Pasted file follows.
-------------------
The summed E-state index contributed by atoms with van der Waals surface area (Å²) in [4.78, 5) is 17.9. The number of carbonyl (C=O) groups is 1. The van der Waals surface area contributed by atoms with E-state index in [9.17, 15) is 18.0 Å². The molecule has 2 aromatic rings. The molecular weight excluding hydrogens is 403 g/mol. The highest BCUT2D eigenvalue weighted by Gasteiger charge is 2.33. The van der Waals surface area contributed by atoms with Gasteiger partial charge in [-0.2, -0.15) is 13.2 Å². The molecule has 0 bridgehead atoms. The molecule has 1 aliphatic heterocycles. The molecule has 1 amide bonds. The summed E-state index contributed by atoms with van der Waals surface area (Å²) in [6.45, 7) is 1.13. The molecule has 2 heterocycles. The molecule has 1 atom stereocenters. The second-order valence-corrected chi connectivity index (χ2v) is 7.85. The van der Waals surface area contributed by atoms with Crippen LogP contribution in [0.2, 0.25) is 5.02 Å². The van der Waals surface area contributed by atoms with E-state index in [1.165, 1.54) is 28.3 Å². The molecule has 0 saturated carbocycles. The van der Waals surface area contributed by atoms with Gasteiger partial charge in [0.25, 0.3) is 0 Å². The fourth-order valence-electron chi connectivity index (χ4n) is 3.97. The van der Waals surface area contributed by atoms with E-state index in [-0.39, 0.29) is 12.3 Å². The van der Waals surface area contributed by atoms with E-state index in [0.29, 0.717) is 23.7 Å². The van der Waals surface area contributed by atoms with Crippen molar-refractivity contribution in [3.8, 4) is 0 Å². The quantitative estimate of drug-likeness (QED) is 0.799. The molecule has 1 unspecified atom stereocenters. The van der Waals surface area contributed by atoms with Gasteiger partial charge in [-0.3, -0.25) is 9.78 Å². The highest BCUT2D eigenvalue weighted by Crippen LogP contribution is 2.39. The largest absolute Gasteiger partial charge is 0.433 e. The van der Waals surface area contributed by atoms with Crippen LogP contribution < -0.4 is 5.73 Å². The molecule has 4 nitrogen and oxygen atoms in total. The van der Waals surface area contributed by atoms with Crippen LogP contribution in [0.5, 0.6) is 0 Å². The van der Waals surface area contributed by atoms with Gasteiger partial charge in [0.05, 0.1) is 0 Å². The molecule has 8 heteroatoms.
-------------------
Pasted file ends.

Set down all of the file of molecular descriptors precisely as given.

The summed E-state index contributed by atoms with van der Waals surface area (Å²) in [4.78, 5) is 17.9. The number of carbonyl (C=O) groups is 1. The van der Waals surface area contributed by atoms with E-state index in [9.17, 15) is 18.0 Å². The molecule has 2 aromatic rings. The molecular weight excluding hydrogens is 403 g/mol. The highest BCUT2D eigenvalue weighted by Gasteiger charge is 2.33. The van der Waals surface area contributed by atoms with Gasteiger partial charge in [-0.2, -0.15) is 13.2 Å². The molecule has 0 bridgehead atoms. The molecule has 1 aliphatic heterocycles. The molecule has 1 amide bonds. The summed E-state index contributed by atoms with van der Waals surface area (Å²) in [6.45, 7) is 1.13. The molecule has 2 heterocycles. The molecule has 1 atom stereocenters. The second-order valence-corrected chi connectivity index (χ2v) is 7.85. The van der Waals surface area contributed by atoms with Crippen LogP contribution in [0.2, 0.25) is 5.02 Å². The van der Waals surface area contributed by atoms with E-state index in [1.165, 1.54) is 28.3 Å². The molecule has 0 saturated carbocycles. The van der Waals surface area contributed by atoms with Gasteiger partial charge in [0.25, 0.3) is 0 Å². The fourth-order valence-electron chi connectivity index (χ4n) is 3.97. The van der Waals surface area contributed by atoms with E-state index in [-0.39, 0.29) is 12.3 Å². The van der Waals surface area contributed by atoms with E-state index in [0.29, 0.717) is 23.7 Å². The van der Waals surface area contributed by atoms with Crippen molar-refractivity contribution in [3.8, 4) is 0 Å². The quantitative estimate of drug-likeness (QED) is 0.799. The molecule has 1 unspecified atom stereocenters. The van der Waals surface area contributed by atoms with Gasteiger partial charge in [-0.3, -0.25) is 9.78 Å². The highest BCUT2D eigenvalue weighted by Crippen LogP contribution is 2.39. The largest absolute Gasteiger partial charge is 0.433 e. The van der Waals surface area contributed by atoms with Crippen LogP contribution < -0.4 is 5.73 Å². The molecule has 4 nitrogen and oxygen atoms in total. The van der Waals surface area contributed by atoms with Crippen LogP contribution in [0.5, 0.6) is 0 Å². The van der Waals surface area contributed by atoms with Gasteiger partial charge in [0.05, 0.1) is 0 Å². The molecule has 8 heteroatoms.